David Taylor  
I suppose the question that immediately comes to mind is: to what degree is there a crossover between a green outlook and recovery rates for patients? If we're going to be hugely analytical about this. Is there a distinct correlation there that's emerging?
 
Michael Woodford  
Well, we do a lot of work in research in our practice as well, and we have particular connections with a university, Chalmers University in Gothenburg, and have done a lot of internal research into the effects of natural light, access to outdoor space, fresh air, and natural materials, for example, on health and wellbeing. And there is proof and evidence to say that it is having positive impacts on health outcomes. So, I think what's perceived perhaps as the Scandinavian approach to using self-finished materials, natural materials, lots of wood - they are healthier buildings. We combine that with things like Passivhaus design. That is another way of reducing the energy that the building uses by passive means. All these approaches are common practice, I suppose, in Scandinavia, and I think they do lend themselves towards healthier buildings in general.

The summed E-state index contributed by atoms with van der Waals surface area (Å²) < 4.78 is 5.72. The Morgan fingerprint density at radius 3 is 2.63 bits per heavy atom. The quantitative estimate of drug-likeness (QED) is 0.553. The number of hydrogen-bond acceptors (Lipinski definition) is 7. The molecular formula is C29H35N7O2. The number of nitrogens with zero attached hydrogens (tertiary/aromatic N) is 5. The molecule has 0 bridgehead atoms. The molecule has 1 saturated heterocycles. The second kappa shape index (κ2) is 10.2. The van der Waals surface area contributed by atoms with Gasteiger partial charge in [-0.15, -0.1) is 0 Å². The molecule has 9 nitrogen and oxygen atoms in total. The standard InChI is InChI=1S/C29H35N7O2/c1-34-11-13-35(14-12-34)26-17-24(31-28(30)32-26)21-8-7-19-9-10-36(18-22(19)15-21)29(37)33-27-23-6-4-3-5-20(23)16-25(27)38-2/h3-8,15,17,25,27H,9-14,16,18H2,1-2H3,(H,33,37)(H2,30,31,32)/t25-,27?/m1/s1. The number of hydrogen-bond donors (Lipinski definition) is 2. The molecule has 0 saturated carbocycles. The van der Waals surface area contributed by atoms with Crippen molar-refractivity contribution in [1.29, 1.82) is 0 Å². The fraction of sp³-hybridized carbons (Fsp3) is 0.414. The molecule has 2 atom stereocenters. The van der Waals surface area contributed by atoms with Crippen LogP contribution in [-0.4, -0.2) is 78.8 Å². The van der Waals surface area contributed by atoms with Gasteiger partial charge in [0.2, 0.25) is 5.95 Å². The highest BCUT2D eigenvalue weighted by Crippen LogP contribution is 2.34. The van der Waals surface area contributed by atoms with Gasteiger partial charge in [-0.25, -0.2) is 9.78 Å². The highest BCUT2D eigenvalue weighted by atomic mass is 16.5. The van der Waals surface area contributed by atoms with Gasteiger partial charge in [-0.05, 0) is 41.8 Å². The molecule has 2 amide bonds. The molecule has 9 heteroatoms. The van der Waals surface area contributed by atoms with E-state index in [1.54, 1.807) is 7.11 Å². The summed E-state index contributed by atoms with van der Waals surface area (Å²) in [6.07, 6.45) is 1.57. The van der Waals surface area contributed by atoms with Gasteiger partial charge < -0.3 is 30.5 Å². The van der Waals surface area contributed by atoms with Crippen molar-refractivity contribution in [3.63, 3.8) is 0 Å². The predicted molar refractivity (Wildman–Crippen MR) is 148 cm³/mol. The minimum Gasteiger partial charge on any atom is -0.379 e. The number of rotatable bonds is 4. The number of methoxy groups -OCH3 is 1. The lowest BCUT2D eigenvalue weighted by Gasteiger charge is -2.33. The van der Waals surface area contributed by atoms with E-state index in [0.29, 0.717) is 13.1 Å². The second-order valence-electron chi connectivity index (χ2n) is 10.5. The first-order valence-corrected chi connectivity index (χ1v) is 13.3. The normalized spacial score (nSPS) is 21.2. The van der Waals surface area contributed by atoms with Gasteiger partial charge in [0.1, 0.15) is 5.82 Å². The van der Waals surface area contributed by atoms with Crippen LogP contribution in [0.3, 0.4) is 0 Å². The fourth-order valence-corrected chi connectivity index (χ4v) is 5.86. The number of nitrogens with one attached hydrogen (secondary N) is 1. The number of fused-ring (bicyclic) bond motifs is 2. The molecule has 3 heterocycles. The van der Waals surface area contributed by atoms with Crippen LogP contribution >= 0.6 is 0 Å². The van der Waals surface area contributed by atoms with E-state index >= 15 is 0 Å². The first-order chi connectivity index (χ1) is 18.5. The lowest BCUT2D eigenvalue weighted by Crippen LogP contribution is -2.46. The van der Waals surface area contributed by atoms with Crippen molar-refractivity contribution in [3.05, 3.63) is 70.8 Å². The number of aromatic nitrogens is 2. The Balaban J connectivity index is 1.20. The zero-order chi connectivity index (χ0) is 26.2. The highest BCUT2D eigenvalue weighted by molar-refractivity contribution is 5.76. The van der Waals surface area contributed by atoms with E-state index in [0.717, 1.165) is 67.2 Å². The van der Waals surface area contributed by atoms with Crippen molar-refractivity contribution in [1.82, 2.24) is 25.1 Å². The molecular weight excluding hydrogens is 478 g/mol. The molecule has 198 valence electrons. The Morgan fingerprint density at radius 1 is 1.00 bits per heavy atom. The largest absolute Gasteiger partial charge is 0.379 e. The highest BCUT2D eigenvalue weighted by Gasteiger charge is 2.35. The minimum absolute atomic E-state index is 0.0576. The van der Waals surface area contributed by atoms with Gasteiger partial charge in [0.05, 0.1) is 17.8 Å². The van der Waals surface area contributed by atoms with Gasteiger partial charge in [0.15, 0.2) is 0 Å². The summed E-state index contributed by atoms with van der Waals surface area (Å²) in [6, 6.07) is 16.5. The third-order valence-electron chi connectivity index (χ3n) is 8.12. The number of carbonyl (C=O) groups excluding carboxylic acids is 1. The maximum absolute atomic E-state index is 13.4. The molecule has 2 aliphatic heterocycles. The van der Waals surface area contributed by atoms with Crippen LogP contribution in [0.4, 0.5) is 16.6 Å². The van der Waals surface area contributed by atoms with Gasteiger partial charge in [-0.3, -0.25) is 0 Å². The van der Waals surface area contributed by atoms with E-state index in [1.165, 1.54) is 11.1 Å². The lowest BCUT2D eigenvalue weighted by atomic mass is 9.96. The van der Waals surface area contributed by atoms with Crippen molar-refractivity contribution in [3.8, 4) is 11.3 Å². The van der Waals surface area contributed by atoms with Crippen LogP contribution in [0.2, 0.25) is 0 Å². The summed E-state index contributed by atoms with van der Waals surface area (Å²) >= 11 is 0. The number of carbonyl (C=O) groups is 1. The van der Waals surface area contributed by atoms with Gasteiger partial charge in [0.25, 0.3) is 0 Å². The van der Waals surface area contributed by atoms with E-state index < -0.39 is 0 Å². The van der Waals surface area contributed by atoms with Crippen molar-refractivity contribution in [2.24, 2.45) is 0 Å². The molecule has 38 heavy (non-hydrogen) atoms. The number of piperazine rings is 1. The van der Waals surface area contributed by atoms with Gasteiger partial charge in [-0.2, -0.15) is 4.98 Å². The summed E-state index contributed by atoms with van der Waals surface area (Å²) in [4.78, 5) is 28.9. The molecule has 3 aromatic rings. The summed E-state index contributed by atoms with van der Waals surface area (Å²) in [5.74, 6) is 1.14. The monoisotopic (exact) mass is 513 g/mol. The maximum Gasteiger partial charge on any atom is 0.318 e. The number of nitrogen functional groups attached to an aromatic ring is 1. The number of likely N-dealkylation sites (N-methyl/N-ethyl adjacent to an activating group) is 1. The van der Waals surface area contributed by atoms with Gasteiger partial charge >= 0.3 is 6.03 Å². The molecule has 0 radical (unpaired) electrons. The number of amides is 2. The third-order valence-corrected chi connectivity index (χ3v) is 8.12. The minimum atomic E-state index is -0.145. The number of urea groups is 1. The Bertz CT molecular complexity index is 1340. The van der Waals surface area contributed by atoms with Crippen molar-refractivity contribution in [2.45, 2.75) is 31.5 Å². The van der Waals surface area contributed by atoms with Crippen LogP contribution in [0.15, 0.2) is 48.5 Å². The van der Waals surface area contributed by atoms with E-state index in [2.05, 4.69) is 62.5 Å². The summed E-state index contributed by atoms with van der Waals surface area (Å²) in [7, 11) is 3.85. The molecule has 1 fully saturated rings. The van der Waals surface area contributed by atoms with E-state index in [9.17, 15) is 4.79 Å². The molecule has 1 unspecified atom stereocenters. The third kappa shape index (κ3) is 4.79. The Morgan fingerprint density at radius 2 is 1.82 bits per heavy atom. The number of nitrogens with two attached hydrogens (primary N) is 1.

David Taylor  
But do you feel you're making headway? Obviously, you're working in Cambridge as well on the Children's Hospital and Oriel, the Moorfields Eye Hospital, both of which seem to embody a low energy approach and use natural materials, etc. But do you think you're making headway in the British system?
 
Michael Woodford